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 Table of Contents  
ORIGINAL ARTICLE
Year : 2021  |  Volume : 42  |  Issue : 2  |  Page : 84-92

Association of angiotensin-converting enzyme gene polymorphism and clinical characteristics in Egyptian patients with major depressive disorder


1 Department of Micobiology & Molecular Biology, Okasha Institute of Psychiatry, Faculty of Medicine, Ain Shams University Hospitals, Cairo, Egypt
2 Tissue Culture Lab, Medical Research Center (MRC), Okasha Institute of Psychiatry, Faculty of Medicine, Ain Shams University Hospitals, Cairo, Egypt
3 Department of Psychiatry, Okasha Institute of Psychiatry, Faculty of Medicine, Ain Shams University Hospitals, Cairo, Egypt

Date of Submission27-Dec-2020
Date of Decision30-Jan-2021
Date of Acceptance01-Mar-2021
Date of Web Publication02-Jul-2021

Correspondence Address:
MD Dalia A.M Mahmoud
Department of Psychiatry, Okasha Institute of Psychiatry, Faculty of Medicine, Ain Shams University Hospitals, 38 Abbasia, Nour Mosque, El-Mohamady, Al Waili, Cairo Governorate, 11657
Egypt
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Source of Support: None, Conflict of Interest: None


DOI: 10.4103/ejpsy.ejpsy_49_20

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  Abstract 


Objectives Depression is one of the leading causes of disability and suicide worldwide. It has strong genetic etiopathogenesis, especially that related to angiotensin-converting enzyme (ACE) gene polymorphism. Therefore, this research tackled the relation between genetic variants of ACE polymorphism and symptomatology profile of major depression.
Patients and methods A total of 42 patients diagnosed with depression matched with 39 controls underwent Structured Clinical Interview for the DSM-IV Axis I diagnosis clinician version, Structured Clinical Interview for the DSM-IV Axis I diagnosis-nonpatient edition, Hamilton Depression Rating Scale, real-time PCR for genotyping, and serum cortisol level assay.
Results ACE I/D gene polymorphism was significantly higher in patients with major depression (45.2%) compared with the control group (25.6%). Patients with I/D polymorphism showed longer duration of illness; greater severity; higher number of episodes and rate of hospitalization; higher tendency to be prescribed serotonin/norepinephrine reuptake inhibitors and to receive electroconvulsive therapy; higher scores of core depressive symptoms, such as guilt feeling, inability to work, and suicidal ideation; and higher serum cortisol level than the other genotype groups.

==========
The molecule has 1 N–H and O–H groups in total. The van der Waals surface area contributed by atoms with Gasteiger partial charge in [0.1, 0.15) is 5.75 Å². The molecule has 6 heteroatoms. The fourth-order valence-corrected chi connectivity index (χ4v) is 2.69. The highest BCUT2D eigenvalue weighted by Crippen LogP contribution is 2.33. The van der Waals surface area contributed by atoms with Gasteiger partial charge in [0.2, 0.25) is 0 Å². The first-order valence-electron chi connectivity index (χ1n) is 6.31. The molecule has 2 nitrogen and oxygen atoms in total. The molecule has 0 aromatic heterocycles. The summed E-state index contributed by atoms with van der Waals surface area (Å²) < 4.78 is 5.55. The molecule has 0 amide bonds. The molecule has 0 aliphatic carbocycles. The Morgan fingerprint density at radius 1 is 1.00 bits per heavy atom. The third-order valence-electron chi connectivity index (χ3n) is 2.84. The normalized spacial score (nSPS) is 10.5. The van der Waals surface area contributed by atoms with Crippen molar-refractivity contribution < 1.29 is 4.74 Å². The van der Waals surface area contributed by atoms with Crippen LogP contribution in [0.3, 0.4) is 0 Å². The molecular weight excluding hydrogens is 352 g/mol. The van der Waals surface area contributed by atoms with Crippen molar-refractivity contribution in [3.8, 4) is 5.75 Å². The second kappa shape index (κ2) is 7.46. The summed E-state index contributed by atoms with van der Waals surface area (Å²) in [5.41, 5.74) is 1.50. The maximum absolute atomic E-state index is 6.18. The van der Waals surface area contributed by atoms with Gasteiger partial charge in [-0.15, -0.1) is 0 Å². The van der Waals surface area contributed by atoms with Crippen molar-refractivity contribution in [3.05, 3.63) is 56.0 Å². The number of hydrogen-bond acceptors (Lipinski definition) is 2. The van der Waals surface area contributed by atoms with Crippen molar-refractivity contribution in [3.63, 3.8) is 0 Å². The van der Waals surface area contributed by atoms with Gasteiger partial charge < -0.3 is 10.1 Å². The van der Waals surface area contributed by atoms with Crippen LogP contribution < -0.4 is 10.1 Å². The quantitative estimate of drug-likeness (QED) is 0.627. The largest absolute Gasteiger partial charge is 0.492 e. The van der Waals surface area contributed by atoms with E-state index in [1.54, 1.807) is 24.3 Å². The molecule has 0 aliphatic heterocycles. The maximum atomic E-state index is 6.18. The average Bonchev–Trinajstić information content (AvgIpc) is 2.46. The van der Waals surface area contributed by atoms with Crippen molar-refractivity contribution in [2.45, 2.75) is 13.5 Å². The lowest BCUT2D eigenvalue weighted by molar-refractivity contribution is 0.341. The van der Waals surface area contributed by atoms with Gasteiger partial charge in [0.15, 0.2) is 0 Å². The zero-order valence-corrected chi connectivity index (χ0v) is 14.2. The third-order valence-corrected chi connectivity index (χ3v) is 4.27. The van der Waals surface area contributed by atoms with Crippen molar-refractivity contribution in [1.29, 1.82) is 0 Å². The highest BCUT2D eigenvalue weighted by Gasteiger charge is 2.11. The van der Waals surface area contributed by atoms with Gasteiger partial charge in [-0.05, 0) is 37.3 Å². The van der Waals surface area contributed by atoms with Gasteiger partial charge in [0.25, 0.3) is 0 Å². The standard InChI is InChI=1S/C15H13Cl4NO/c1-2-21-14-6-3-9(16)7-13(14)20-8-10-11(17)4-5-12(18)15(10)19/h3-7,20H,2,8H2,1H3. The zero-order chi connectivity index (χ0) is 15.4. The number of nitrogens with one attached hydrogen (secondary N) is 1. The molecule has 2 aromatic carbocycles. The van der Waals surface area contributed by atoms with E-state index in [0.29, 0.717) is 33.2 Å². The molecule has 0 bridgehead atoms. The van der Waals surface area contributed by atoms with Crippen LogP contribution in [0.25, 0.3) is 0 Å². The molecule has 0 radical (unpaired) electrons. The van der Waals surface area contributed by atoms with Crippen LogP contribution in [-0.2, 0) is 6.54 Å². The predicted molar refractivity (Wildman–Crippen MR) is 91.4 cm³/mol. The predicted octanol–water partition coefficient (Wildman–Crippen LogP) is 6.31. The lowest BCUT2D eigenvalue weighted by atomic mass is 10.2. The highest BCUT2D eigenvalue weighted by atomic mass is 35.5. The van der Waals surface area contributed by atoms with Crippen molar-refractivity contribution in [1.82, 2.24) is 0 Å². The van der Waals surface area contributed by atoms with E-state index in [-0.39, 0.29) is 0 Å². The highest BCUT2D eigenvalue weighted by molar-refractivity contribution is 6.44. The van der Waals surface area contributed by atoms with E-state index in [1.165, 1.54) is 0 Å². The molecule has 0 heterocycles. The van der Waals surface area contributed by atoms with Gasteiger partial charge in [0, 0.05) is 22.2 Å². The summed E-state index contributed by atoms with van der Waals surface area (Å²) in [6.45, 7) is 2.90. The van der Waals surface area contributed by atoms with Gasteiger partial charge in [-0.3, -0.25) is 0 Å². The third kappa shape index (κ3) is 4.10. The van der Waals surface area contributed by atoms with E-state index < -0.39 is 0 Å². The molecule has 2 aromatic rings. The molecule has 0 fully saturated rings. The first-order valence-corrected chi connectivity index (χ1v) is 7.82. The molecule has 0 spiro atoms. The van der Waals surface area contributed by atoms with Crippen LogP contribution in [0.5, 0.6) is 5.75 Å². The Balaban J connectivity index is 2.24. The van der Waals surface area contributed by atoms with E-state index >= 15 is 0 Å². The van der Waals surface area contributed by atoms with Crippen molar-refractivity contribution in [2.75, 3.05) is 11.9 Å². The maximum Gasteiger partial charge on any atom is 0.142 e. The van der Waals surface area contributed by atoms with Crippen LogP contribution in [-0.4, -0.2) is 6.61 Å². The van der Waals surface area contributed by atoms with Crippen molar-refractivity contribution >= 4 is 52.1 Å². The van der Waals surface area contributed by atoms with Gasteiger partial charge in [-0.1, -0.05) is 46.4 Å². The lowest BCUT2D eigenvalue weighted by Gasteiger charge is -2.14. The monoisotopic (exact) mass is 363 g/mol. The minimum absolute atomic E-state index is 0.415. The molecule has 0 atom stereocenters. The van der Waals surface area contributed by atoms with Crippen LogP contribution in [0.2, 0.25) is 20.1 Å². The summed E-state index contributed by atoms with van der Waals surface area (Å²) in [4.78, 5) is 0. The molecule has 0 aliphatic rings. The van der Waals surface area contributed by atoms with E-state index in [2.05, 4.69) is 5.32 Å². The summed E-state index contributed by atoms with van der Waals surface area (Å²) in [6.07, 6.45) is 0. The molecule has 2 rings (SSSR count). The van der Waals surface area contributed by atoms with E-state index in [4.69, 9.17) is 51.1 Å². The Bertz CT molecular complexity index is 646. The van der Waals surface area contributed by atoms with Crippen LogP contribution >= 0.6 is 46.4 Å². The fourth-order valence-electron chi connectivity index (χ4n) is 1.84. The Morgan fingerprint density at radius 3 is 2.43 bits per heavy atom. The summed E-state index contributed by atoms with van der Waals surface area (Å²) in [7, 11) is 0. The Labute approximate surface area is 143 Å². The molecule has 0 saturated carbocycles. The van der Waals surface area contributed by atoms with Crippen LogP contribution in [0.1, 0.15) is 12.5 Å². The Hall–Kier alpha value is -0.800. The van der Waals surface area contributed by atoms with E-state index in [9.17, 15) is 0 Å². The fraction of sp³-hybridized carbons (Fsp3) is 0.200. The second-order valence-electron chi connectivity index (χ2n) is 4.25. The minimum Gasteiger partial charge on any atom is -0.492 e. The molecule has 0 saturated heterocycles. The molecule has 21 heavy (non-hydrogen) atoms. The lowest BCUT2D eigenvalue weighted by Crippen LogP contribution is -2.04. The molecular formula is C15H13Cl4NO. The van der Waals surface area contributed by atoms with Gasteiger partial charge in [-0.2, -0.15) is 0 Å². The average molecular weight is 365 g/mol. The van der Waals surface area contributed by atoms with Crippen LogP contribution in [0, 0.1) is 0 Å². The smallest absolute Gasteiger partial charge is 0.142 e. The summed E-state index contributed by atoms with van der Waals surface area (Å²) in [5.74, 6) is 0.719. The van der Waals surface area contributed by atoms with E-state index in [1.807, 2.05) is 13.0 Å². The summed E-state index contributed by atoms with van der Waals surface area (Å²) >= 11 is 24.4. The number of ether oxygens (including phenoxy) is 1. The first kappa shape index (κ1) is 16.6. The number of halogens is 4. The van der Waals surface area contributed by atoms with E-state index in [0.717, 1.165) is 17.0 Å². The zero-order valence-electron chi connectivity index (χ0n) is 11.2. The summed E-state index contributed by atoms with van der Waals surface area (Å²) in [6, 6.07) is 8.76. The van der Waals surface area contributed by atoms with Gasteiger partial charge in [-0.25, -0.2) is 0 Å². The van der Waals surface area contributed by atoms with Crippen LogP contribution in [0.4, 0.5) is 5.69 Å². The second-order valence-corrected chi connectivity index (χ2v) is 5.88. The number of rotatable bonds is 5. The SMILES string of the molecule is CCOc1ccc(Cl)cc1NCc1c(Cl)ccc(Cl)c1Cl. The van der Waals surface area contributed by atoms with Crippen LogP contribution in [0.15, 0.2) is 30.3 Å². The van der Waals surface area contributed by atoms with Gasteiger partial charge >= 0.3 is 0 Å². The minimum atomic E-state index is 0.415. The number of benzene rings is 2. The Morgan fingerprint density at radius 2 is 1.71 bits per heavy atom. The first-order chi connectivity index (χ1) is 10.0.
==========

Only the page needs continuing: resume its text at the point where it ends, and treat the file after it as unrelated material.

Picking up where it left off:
Conclusion Our findings support the notion that ACE I/D polymorphism affects major depression severity and symptomatology imprint.

Keywords: angiotensin-converting enzyme, cortisol, gene, major depressive disorders, polymorphism


How to cite this article:
ElMissiry A, Abuzahra FA, ElMissiry M, Shorub E, Hashim R, Mahmoud DA. Association of angiotensin-converting enzyme gene polymorphism and clinical characteristics in Egyptian patients with major depressive disorder. Egypt J Psychiatr 2021;42:84-92

How to cite this URL:
ElMissiry A, Abuzahra FA, ElMissiry M, Shorub E, Hashim R, Mahmoud DA. Association of angiotensin-converting enzyme gene polymorphism and clinical characteristics in Egyptian patients with major depressive disorder. Egypt J Psychiatr [serial online] 2021 [cited 2021 Aug 2];42:84-92. Available from: http://new.ejpsy.eg.net/text.asp?2021/42/2/84/320435




  Background Top


Major depressive disorder is a severe, highly prevalent disorder associated with serious consequences such as suicide, interpersonal relationship problems, and vocational dysfunction (Baghai et al., 2006; Kato and Serretti, 2010). Strong evidence declares that major depression is substantially influenced by genetic factors including the risk of susceptibility to the disorder, response to specific treatments, and the likelihood of adverse reactions to antidepressant therapies (Sullivan et al., 2000).

Genetic variants of angiotensin-converting enzyme (ACE) can contribute to disease susceptibility (Baghai et al., 2006). ACE is the key enzyme of the renin–angiotensin system (RAS) in the central nervous system that catalyzes the formation of a cascade of biologically active angiotensin peptides and angiotensin II hormone that contribute to the stress process in the body. It modulates the dopaminergic activity in the brain, which has been linked to mood regulation and depression picture. Additionally, the possible mechanism of action of ACE genotype in major depression may also come across substance P, which is involved in stress and affective regulation (Kobori et al., 2007).

Brain angiotensin II was also observed to be one of the principal determinants in the regulation of the hypothalamic–pituitary–adrenal (HPA) axis, which has been reported to be dysregulated in patients with major depressive disorder (Saavedra et al., 2004). Furthermore, another stress-related hormone, cortisol, can be a marker of trait vulnerability to depression, which may represent an illness endophenotype (Ising and Holsboer, 2006). Accordingly, the RAS overactivity is assumed to predispose an individual to depression (Saab et al., 2007).